Outlook

Monsanto affirmed its cash flow and EPS guidance and provided preliminary financial guidance for fiscal year 2011. The company expects free cash flow for fiscal year 2010 will be in the range of $400 million to $500 million including the after-tax cash effect from a restructuring charge. Net cash provided by operating activities is expected to be $1.3 billion to $1.5 billion, and net cash required by investing activities is expected to be approximately $900 million to $1 billion for fiscal year 2010.

The company expects fiscal-year 2010 earnings per share to be in the range of $2.40 to $2.60 on an ongoing basis and $2.15 to $2.41 on an as-reported basis.

SG&A expenses continued to track below expectations and are expected to represent approximately $2 billion to $2.1 billion for the year.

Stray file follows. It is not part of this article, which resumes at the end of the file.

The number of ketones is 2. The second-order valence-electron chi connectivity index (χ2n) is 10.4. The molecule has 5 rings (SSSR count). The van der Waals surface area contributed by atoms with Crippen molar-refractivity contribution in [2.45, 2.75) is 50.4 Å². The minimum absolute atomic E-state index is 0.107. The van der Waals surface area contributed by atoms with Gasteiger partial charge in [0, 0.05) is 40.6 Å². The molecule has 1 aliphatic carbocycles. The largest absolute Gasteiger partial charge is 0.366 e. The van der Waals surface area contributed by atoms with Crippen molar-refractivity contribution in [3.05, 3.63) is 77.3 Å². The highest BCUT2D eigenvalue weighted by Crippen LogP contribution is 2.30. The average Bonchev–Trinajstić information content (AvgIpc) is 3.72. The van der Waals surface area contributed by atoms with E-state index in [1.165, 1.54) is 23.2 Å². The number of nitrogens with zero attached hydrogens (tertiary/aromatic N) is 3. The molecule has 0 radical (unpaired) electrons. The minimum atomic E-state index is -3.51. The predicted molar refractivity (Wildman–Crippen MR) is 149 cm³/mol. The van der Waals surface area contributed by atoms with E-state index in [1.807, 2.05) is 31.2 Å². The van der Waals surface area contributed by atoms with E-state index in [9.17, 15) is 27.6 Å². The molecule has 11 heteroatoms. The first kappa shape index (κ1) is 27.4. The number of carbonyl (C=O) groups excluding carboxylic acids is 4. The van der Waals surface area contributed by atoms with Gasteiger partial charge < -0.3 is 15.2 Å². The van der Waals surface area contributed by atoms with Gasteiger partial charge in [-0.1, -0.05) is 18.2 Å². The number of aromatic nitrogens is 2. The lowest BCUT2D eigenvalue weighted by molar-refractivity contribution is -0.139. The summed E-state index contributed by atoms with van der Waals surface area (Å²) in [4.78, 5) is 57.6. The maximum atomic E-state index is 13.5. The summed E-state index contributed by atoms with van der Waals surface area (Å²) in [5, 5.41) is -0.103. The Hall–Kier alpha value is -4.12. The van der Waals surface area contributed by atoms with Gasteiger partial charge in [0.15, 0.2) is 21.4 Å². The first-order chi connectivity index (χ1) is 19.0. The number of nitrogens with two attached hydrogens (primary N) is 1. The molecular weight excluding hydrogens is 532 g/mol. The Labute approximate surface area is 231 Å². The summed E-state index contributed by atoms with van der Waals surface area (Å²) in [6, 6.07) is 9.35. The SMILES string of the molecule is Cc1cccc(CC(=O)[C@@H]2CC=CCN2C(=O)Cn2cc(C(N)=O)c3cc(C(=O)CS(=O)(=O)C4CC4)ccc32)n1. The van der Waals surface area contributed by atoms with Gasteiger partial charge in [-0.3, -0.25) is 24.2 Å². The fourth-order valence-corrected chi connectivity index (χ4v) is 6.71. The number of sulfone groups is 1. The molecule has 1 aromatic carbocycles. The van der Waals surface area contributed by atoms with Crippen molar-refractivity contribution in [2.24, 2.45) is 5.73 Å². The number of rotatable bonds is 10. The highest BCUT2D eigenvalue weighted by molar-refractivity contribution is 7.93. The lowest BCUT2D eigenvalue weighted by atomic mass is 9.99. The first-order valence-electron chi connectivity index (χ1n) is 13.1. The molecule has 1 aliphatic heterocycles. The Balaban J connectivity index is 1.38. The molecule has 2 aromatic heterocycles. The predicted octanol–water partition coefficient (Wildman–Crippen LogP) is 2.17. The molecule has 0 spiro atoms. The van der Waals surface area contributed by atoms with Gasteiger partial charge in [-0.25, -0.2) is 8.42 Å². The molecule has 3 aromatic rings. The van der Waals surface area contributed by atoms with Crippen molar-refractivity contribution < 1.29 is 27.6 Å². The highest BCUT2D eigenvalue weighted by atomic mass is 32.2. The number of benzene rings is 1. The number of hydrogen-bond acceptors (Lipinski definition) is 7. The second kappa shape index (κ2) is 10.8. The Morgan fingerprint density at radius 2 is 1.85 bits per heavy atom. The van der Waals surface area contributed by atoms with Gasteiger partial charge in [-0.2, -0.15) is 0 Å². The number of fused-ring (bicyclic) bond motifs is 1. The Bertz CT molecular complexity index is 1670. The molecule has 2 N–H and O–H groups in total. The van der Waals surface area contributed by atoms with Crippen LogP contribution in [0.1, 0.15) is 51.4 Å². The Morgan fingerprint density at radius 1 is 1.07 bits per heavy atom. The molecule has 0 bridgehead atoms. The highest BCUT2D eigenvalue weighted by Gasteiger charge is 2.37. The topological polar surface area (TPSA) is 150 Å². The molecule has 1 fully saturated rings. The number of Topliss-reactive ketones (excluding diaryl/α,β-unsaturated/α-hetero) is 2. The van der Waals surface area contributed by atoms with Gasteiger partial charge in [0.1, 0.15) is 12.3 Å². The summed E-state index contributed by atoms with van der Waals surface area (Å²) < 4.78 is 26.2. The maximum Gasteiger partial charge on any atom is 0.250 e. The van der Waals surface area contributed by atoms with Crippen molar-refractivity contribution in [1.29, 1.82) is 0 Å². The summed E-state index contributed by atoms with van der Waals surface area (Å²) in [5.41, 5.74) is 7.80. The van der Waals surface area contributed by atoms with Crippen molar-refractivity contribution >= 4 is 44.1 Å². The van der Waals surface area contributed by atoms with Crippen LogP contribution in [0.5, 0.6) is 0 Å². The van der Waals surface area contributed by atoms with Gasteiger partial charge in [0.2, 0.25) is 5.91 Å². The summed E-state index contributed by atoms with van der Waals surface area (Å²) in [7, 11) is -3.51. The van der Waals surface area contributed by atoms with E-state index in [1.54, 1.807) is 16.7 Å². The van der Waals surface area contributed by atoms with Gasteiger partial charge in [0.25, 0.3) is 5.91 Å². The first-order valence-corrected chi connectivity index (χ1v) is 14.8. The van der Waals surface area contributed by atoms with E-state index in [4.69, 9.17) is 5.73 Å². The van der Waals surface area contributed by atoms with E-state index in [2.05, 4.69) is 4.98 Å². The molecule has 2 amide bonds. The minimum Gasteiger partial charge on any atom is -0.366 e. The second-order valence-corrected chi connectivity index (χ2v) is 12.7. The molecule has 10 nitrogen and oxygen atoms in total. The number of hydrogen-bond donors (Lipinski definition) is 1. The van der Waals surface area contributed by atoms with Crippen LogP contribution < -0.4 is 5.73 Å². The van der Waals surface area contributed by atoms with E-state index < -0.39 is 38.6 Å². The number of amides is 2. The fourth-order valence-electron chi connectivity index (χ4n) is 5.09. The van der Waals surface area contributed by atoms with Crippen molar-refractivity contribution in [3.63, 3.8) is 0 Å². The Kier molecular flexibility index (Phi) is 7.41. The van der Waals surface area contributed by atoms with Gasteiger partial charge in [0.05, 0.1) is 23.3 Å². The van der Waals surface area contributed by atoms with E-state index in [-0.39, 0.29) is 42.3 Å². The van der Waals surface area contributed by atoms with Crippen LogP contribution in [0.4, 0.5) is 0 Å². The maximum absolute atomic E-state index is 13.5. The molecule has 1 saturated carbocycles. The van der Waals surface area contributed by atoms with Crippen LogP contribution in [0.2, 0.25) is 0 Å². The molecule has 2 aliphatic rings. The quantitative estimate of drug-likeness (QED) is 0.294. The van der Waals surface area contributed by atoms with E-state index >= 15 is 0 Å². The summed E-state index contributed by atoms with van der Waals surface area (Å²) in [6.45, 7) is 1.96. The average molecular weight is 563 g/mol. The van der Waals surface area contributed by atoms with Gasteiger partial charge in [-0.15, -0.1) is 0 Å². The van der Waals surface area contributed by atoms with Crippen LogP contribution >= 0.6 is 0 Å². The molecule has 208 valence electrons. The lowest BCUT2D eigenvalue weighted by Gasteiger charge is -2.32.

Sharing the first view of fiscal year 2011 since the company's repositioning of its Roundup(R) business last month, the company outlined the key metrics that will enable it to meet its objective of achieving earnings growth in the mid-teen percentages going forward. Monsanto's growth is expected to come exclusively from the Seeds and Genomics segment, where the company expects gross profit growth in the double digits. The company expects top-line growth from an increase in unit volume as well as mix improvement as Monsanto expands the availability of its new products.